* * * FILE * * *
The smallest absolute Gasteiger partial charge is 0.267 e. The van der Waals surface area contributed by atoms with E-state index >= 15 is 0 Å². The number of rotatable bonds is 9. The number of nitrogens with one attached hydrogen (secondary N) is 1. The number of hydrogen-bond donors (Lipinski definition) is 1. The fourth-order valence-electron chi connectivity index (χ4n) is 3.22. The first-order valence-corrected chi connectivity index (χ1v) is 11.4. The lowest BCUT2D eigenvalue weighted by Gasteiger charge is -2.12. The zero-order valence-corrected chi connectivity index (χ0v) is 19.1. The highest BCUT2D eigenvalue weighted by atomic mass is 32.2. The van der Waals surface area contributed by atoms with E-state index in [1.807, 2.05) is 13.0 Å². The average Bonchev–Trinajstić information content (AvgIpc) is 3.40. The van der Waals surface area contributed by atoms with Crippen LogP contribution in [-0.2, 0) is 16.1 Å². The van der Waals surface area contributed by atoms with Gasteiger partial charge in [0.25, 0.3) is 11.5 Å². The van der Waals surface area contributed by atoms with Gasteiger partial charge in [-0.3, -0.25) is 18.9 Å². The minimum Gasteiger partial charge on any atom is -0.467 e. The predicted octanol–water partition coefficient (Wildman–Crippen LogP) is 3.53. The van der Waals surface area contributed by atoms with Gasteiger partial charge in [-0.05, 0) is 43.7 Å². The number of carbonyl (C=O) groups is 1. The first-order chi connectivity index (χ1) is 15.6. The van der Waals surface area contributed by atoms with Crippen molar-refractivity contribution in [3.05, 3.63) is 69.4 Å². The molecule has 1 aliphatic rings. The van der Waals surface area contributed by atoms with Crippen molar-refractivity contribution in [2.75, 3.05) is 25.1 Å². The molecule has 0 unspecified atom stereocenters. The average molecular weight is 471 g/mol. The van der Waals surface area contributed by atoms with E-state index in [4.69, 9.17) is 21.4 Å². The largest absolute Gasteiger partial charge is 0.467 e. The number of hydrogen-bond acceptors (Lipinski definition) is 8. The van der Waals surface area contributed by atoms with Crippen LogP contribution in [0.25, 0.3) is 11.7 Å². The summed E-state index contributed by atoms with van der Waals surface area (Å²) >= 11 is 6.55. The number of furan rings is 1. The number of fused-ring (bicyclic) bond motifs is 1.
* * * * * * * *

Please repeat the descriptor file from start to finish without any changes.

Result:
The smallest absolute Gasteiger partial charge is 0.267 e. The van der Waals surface area contributed by atoms with E-state index >= 15 is 0 Å². The number of rotatable bonds is 9. The number of nitrogens with one attached hydrogen (secondary N) is 1. The number of hydrogen-bond donors (Lipinski definition) is 1. The fourth-order valence-electron chi connectivity index (χ4n) is 3.22. The first-order valence-corrected chi connectivity index (χ1v) is 11.4. The lowest BCUT2D eigenvalue weighted by Gasteiger charge is -2.12. The zero-order valence-corrected chi connectivity index (χ0v) is 19.1. The highest BCUT2D eigenvalue weighted by atomic mass is 32.2. The van der Waals surface area contributed by atoms with E-state index in [1.807, 2.05) is 13.0 Å². The average Bonchev–Trinajstić information content (AvgIpc) is 3.40. The van der Waals surface area contributed by atoms with Crippen LogP contribution in [-0.2, 0) is 16.1 Å². The van der Waals surface area contributed by atoms with Gasteiger partial charge in [0.25, 0.3) is 11.5 Å². The van der Waals surface area contributed by atoms with Gasteiger partial charge in [-0.3, -0.25) is 18.9 Å². The minimum Gasteiger partial charge on any atom is -0.467 e. The predicted octanol–water partition coefficient (Wildman–Crippen LogP) is 3.53. The van der Waals surface area contributed by atoms with Gasteiger partial charge in [-0.05, 0) is 43.7 Å². The number of carbonyl (C=O) groups is 1. The first-order chi connectivity index (χ1) is 15.6. The van der Waals surface area contributed by atoms with Crippen molar-refractivity contribution in [3.05, 3.63) is 69.4 Å². The molecule has 1 aliphatic rings. The van der Waals surface area contributed by atoms with Crippen molar-refractivity contribution in [2.75, 3.05) is 25.1 Å². The molecule has 0 unspecified atom stereocenters. The average molecular weight is 471 g/mol. The van der Waals surface area contributed by atoms with E-state index in [4.69, 9.17) is 21.4 Å². The largest absolute Gasteiger partial charge is 0.467 e. The number of hydrogen-bond acceptors (Lipinski definition) is 8. The van der Waals surface area contributed by atoms with Crippen LogP contribution in [0.25, 0.3) is 11.7 Å². The summed E-state index contributed by atoms with van der Waals surface area (Å²) >= 11 is 6.55. The number of furan rings is 1. The number of fused-ring (bicyclic) bond motifs is 1.